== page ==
Illicit trade in fake goods is a significant and growing threat in a globalised and innovation-driven economy. Its damaging effects on governance, innovation, the rule of law and, ultimately, on democracy cannot be underestimated.

In recent years the OECD and the EU Intellectual Property Office (EUIPO) have been collecting evidence on various aspects of this risk. The results have been published in a set of reports starting with Trade in Counterfeit and Pirated Goods: Mapping the Economic Impact (2016). These results have since been expanded and updated in subsequent reports, including Mapping the Real Routes of Trade in Fake Goods (2017) and Trends in Trade in Counterfeit and Pirated Goods (2019). The present report uses a tailored, statistical methodology, originally developed for a 2008 OECD study. It provides an update using the most recent data (from 2019) on trade in counterfeit goods. It also provides a snapshot of recent trends under the COVID-19 pandemic, based on a set of in-depth online dialogues and structured interviews with experts from enforcement and industry communities. Such an update is critical; not only for better understanding this threat, but also for developing effective governance responses to support post-COVID recovery.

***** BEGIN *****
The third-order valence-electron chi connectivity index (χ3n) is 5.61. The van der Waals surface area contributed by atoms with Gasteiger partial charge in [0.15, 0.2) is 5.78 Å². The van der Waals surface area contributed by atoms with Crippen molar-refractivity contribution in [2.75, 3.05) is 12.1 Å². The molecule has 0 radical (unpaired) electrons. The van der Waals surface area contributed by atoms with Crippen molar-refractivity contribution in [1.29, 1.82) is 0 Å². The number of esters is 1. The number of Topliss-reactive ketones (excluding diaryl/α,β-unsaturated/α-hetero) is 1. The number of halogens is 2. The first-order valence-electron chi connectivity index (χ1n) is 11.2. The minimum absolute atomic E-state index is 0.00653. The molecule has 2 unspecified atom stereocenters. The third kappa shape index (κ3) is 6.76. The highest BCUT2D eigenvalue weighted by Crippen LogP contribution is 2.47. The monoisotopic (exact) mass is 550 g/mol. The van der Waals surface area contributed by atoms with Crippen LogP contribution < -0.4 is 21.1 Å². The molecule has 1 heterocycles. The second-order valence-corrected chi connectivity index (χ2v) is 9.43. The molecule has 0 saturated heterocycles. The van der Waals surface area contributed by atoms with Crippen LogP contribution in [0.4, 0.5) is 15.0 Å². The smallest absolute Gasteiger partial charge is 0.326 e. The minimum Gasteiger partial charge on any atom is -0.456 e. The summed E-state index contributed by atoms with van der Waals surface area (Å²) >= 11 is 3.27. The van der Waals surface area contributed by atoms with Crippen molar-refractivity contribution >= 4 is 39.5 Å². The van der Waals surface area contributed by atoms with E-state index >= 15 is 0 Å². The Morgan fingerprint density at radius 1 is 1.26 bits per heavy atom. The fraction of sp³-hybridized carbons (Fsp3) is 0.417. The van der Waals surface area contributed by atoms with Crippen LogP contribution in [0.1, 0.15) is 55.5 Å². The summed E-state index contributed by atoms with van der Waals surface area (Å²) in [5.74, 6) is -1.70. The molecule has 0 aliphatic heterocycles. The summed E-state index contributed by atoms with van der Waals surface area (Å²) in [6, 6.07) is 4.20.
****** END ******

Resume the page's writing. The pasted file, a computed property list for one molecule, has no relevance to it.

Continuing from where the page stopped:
The results are a cause for concern. Trade in counterfeit and pirated goods amounted to up to 2.5 % of world trade in 2019; when considering only imports into the EU, fake goods amounted to up to 5.8 % of imports. These amounts are similar to those of previous years, and illicit trade in fakes remains a serious risk to modern, open and globalised economies.

Counterfeiters misuse modern logistical solutions and legitimate trade facilitation mechanisms, and thrive in economies lacking good governance standards. The COVID-19 pandemic has intensified the problem: criminal networks have reacted very quickly to the crisis and adapted their strategies to take advantage of the shifting landscape.

This study was carried out under the auspices of the OECD’s Task Force on Countering Illicit Trade, which focuses on evidence-based research and advanced analytics to assist policy makers in mapping and understanding the vulnerabilities exploited and created by illicit trade.

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